Imus was fired
from his radio show by CBS on Thursday afternoon. That evening he kept his
commitment to meet with the Scarlet Knights at Drumthwacket, the governor's
mansion in Princeton. In addition to Stringer and the players, the Rutgers
contingent included four parents and two grandparents and an aunt of the
players, as well as the Reverend DeForest (Buster) Soaries, Stringer's pastor.
Imus and his wife, Deirdre, got there first. Upon the team's arrival, at about
7:30 p.m., the players were taken into a dining room, where they were served
sandwiches and told about the serious car accident that Corzine had been in on
his way to the meeting. (He remained in critical condition on Monday, but his
injuries are not life-threatening.) They took the sandwiches into the room
where the Imuses were waiting. The chairs and sofas were arranged in a circle,
and everyone sat down without shaking hands or making small talk. Imus and
Stringer sat on either side of Soaries, who took Corzine's place as
first, then Imus. By turns, each player said her name, hometown and career
aspiration. Then they addressed Imus with questions, including "Why
us?" They told him that because of him, they'd never had the chance to
revel in their remarkable season. Brann told him about how the team had lost
four of its first six games and suffered a 40-point defeat against Duke.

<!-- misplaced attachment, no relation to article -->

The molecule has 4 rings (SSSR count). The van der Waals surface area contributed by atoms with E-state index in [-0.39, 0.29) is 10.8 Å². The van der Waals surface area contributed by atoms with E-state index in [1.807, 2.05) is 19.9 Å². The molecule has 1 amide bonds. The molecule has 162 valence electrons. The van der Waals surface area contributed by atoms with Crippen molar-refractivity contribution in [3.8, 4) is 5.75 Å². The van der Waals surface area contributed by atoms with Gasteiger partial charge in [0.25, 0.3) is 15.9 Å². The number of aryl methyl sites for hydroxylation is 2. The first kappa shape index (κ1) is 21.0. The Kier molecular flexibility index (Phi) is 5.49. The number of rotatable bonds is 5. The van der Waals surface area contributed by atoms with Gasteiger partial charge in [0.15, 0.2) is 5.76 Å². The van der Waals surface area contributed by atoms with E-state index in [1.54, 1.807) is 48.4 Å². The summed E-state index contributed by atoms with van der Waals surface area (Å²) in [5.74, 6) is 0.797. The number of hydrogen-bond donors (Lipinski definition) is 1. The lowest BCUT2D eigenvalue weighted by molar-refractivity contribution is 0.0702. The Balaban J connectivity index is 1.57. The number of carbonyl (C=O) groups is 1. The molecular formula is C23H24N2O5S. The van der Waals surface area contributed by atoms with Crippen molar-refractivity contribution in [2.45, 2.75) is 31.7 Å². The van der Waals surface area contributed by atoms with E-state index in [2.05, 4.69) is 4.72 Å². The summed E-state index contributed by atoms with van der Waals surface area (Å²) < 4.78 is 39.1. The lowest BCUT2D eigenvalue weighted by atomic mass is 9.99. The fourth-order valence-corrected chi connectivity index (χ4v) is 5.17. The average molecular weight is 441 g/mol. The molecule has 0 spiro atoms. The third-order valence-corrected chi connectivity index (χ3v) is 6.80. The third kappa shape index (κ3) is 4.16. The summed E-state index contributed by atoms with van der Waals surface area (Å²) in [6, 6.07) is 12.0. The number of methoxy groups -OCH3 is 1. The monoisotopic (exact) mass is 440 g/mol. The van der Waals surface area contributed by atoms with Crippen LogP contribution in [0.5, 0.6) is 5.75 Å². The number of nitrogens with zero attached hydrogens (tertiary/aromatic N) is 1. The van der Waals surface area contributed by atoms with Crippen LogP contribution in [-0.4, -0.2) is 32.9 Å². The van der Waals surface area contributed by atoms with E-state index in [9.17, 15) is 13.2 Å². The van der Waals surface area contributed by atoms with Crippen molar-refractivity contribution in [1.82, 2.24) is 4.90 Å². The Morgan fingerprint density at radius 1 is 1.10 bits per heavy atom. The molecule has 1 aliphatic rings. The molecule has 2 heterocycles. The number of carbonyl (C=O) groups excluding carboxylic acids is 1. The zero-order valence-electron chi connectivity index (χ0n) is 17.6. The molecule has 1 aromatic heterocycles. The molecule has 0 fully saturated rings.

(Stringer had locked them out of their locker room for all of January and taken
away their Rutgers-issued practice gear because she felt they hadn't earned it.
The five freshmen on the team had been so discouraged that they sat around
arguing about which one of them their coach hated most.) Even though the
Scarlet Knights began to play much better, UConn pounded them by 26, on
Rutgers's home floor, in the season finale. Then the Big East tournament
started, and Rutgers put together the most magical—and unexpected—run of
Stringer's 36-year career.
then talked about his philanthropy work. Deirdre Imus, who later called
Stringer and the players "unbelievably courageous and beautiful," cried
as they talked and hugged each of them afterward. After three hours the Imuses
left, but the Scarlet Knights stayed inside for another hour. The next morning
Stringer announced that her team had accepted Imus's apology and wanted to move
on. Although they have been reluctant to discuss the meeting in detail and say
they prefer to let Stringer's statement be their final comment on the matter,
the players feel that all the dialogue a bout race and gender caused by the
case, however overheated some of it became, has been worthwhile. "From the
moment the words were said, it became about more than us," says Carson.
"If I were to be a pawn, I'd rather be a pawn for change than just a pawn
for a basketball factory."
statement at the press conference, Carson had surveyed the assembled media and
pointedly asked, "Where were these major networks when we were making
history [on the court] for a prestigious university?" All nine of her
teammates will be back next season, and Rutgers will be considered a top title
contender. The Scarlet Knights open their season at George Washington on Nov.
18, and you can bet the cameras will be there for at least one game.